From the day the HITECH Act became law as part of the American Recovery and Reinvestment Act, some experts were quick to point out that the act sets out the nation's first federal data breach notification requirement. Others said HIPAA enforcement efforts were about to look altogether different thanks to the HITECH Act.
Schwabe, Williamson and Wyatt shareholder Kelly Hagan, for instance, said the most significant provisions were for enforcement incentives to the Department of Health and Human Services' Office of Civil Rights. He told me, in part:
If history is any guide, then OCR's current complaint-driven, compliance-oriented approach to enforcement will shift quickly to a more aggressive and punitive strategy.
But Goodwin Procter senior counsel Jacqueline Klosek and her colleagues were some of the first to tell us what the expanded reach of HIPAA requirements would mean for those companies that are classified as "business associates" of HIPAA-covered entities. And now that the Department of Health and Human Services and the Federal Trade Commission have issued rules relating to how the data breach notification and other HITECH Act requirements will apply to "business associates," Klosek explains what companies classified as business associates need to do to prepare for the Feb. 10, 2010, compliance deadline in a guest opinion for IT Business Edge.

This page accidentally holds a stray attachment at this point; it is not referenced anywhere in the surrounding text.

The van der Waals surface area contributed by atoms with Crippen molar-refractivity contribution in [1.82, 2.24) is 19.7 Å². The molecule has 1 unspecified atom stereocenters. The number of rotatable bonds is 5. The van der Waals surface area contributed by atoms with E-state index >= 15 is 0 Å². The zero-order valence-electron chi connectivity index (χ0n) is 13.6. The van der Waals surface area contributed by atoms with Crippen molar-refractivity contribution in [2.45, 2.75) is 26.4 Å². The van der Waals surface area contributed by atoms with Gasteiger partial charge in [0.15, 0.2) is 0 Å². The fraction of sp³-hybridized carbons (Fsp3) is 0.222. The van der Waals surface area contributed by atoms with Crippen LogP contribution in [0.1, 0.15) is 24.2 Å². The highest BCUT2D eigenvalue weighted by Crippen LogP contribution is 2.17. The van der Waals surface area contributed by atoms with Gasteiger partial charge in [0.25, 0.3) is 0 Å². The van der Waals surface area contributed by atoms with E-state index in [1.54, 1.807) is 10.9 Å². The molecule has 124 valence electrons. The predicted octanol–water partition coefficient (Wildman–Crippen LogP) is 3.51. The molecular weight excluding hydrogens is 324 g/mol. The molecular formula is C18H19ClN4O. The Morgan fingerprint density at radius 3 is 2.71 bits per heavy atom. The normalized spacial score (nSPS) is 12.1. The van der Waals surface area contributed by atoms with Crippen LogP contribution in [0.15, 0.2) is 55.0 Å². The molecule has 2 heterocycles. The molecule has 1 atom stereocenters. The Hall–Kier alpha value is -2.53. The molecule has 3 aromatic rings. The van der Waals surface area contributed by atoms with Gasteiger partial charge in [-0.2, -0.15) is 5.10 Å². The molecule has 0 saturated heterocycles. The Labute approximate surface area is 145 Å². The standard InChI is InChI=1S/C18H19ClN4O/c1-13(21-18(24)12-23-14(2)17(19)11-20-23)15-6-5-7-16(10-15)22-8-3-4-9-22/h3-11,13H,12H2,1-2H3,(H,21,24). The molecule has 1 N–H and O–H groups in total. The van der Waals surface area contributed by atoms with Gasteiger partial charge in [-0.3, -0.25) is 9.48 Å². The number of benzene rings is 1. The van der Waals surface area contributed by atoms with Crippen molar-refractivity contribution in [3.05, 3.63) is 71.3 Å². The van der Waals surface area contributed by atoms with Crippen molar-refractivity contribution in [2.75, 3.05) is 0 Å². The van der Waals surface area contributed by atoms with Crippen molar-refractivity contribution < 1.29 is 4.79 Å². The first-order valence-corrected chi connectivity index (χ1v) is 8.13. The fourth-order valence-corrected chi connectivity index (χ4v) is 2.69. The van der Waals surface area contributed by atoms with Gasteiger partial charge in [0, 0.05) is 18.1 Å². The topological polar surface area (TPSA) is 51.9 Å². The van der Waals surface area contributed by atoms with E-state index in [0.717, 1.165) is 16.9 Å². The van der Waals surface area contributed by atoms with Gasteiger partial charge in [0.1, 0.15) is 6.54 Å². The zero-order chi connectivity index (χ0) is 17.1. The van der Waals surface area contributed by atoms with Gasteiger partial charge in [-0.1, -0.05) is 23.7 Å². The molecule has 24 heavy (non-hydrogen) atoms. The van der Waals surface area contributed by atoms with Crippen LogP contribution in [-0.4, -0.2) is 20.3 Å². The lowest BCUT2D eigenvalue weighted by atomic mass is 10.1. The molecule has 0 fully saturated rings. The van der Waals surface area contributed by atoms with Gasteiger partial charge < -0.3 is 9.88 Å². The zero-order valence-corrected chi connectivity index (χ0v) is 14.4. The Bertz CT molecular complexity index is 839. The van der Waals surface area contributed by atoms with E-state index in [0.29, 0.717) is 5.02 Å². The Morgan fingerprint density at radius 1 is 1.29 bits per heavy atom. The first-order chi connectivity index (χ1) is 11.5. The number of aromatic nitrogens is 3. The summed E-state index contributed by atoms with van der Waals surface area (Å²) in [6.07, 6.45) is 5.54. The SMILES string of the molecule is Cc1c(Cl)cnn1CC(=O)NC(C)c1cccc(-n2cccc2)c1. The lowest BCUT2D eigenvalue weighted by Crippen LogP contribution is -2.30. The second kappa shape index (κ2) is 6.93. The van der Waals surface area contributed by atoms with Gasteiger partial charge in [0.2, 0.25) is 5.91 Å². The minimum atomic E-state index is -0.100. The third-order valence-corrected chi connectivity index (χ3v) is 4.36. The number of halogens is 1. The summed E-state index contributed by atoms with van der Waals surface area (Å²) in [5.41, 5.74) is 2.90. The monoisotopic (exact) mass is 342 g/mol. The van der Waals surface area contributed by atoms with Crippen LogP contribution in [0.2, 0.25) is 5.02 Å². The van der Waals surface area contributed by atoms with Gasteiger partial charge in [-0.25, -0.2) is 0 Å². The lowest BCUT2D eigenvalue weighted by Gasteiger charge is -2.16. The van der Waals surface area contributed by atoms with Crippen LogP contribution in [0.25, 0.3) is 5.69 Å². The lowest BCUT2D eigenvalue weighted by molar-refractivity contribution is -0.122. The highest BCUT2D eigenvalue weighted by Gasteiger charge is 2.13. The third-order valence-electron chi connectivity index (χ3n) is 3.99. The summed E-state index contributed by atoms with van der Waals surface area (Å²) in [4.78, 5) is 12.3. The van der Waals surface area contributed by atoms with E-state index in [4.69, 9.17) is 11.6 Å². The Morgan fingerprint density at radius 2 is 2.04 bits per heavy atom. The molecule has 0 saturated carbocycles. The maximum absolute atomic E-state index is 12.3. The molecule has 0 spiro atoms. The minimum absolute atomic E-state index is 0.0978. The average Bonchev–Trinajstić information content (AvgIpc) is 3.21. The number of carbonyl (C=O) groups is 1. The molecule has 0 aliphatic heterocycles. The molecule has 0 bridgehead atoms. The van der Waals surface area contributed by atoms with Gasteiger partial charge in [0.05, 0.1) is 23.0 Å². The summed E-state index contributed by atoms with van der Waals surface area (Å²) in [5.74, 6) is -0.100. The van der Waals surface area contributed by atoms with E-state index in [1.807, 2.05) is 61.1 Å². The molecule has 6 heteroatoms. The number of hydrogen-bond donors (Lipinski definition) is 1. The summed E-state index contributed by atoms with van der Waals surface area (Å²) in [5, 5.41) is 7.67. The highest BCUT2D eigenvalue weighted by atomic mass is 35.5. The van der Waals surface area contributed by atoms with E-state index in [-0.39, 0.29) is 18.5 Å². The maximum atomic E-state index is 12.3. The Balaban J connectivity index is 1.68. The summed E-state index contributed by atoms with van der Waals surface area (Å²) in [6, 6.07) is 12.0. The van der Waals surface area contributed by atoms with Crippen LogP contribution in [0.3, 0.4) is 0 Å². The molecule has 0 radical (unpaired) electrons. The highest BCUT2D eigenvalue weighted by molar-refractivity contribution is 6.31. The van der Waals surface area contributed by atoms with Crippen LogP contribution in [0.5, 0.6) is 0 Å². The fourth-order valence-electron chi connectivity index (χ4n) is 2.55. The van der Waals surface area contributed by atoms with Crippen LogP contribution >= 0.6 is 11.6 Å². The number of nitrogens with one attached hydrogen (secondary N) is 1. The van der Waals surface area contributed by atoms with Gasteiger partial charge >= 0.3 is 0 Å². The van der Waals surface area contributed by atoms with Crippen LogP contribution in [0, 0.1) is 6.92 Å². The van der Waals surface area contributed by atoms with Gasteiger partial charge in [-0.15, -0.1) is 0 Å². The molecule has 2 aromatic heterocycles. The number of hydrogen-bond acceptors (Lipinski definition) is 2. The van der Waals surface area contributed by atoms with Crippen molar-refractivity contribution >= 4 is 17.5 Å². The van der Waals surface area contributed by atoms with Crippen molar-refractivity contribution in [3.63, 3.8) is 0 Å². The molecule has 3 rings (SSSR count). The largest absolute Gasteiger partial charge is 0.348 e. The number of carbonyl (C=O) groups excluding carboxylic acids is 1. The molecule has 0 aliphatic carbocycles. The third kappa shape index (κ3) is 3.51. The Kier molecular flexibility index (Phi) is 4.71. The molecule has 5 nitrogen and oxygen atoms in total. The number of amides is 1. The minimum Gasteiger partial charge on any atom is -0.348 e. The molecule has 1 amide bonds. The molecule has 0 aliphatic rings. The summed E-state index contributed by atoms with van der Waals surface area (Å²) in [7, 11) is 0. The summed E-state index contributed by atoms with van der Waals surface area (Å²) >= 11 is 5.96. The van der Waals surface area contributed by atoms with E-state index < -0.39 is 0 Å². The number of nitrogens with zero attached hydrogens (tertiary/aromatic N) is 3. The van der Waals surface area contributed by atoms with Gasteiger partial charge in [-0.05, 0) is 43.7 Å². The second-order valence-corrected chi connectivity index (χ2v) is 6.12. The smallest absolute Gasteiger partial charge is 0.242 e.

Among other things, she notes that business associates should limit "the amount of protected health information they access, receive or process," review security controls and add encryption where possible, develop an "incident response plan," and train their employees in both how to properly handle health information and in how to carry out that incident response plan.
In closing, Klosek cautions:
While the regulators have asserted they will not enforce the breach notification requirements until February 2010, the requirements are now in effect. Accordingly, it is vital that business associates undertake efforts to develop and implement a compliance strategy without further delay.